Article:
Three vanity license plates authorized by the Oklahoma Legislature in 2015 have received zero orders with only four days before their production deadline.
Plates intended to honor the Lupus Foundation, Star Spencer High School and the Oklahoma Association of Police Chiefs need 100 orders each to quality for creation by May 1, but none have been received so far, according to an official with the Oklahoma Tax Commission.
“If we do not have 100 prepaid applications for a given plate postmarked or received by April 30, that plate will not be produced and the applicants will get refunds,” said Crystal Raymond, spokesperson with the OTC.
Every year, the legislature considers new vanity plates. In 2015, HB 3201 was the annual omnibus license plate bill. As the May 1 deadline approaches, only one of the 10 new authorized plates is on track to be stamped.
With 111 orders so far, the Original State Flag plate leads the pack of Oklahoma’s new batch of proposed vanity plates.
The throwback plate is a vehicular reminder of the state’s original flag. Oklahoma was the 46th state admitted to the union.
“The Original State Flag has made its minimum, so that plate will go into production,” Raymond said. “We have placed the first order for those plates with the tag-manufacturing plant, and the applicants for that plate should receive their plates by the end of July.”
But the other contenders for new-plate status are in jeopardy of not meeting the requirement for production. Their orders to date, according to the Oklahoma Tax Commission, are:
- Oklahoma Educational Television Authority (25)
- Remembering Fallen Heroes (10)
- Childhood Cancer Awareness (7)
- 911 Dispatchers (3)
- Oklahoma Sports Hall of Fame (1)
- Lupus Foundation (0)
- Star Spencer High School (0)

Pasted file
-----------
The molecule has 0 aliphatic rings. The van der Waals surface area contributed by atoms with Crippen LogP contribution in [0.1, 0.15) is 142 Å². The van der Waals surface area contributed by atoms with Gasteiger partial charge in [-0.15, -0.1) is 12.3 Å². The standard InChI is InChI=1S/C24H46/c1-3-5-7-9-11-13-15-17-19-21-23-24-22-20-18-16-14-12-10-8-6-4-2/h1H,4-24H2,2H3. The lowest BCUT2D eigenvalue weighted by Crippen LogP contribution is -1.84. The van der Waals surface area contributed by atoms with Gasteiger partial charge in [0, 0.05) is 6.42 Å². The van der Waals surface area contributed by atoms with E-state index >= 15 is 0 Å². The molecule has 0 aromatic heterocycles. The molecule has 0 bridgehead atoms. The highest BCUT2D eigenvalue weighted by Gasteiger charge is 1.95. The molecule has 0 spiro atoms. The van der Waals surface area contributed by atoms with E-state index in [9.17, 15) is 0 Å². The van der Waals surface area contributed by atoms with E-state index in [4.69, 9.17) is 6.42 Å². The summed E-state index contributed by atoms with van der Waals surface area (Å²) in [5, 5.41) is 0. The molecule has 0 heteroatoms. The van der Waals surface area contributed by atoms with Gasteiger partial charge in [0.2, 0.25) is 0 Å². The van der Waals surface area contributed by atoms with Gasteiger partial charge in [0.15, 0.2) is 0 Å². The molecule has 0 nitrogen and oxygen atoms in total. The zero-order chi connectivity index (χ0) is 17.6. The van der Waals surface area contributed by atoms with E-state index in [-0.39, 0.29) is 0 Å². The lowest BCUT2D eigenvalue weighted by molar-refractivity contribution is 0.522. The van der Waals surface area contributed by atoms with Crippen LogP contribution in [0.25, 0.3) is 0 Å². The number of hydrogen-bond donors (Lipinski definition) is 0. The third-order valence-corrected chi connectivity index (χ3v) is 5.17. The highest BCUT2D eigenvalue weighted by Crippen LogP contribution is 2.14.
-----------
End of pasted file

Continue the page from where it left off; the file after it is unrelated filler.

- Oklahoma Association of Chiefs of Police (0)
Several of the plates did not submit a sample design for display on the OTC website.
‘Work Conquers All’
“The rationale was that I just thought it was a great-looking flag. I didn’t understand why they got rid of the flag originally. It pays homage to the roots of Oklahoma populism and how the state started, what its Constitution was originally and how it recognized working people. It’s nice to have that historical value,” he said.
The original flag was abandoned by the state in the 1920s. Legislators saw it as too similar to the flag of the communist Soviet Union.
Around the same time, the Legislature passed a law making it illegal to fly a red flag in the state. That law is still on the books. The Latin motto Labor Omnia Vincit translates to Work Conquers All and is the state’s official motto.
“It’s not bad that it’s red flag, which means that there’s a problem. In my book, a $1.3 billion deficit is a problem. The plate has a nice representation of that,” said Glover.
“When I started thinking about the tagline at the bottom of the plate, the state motto came to mind. It was determined before statehood. ‘Work Conquers All,’ I thought, would be nice to put in there also to have it be a plate that looks good,” he said.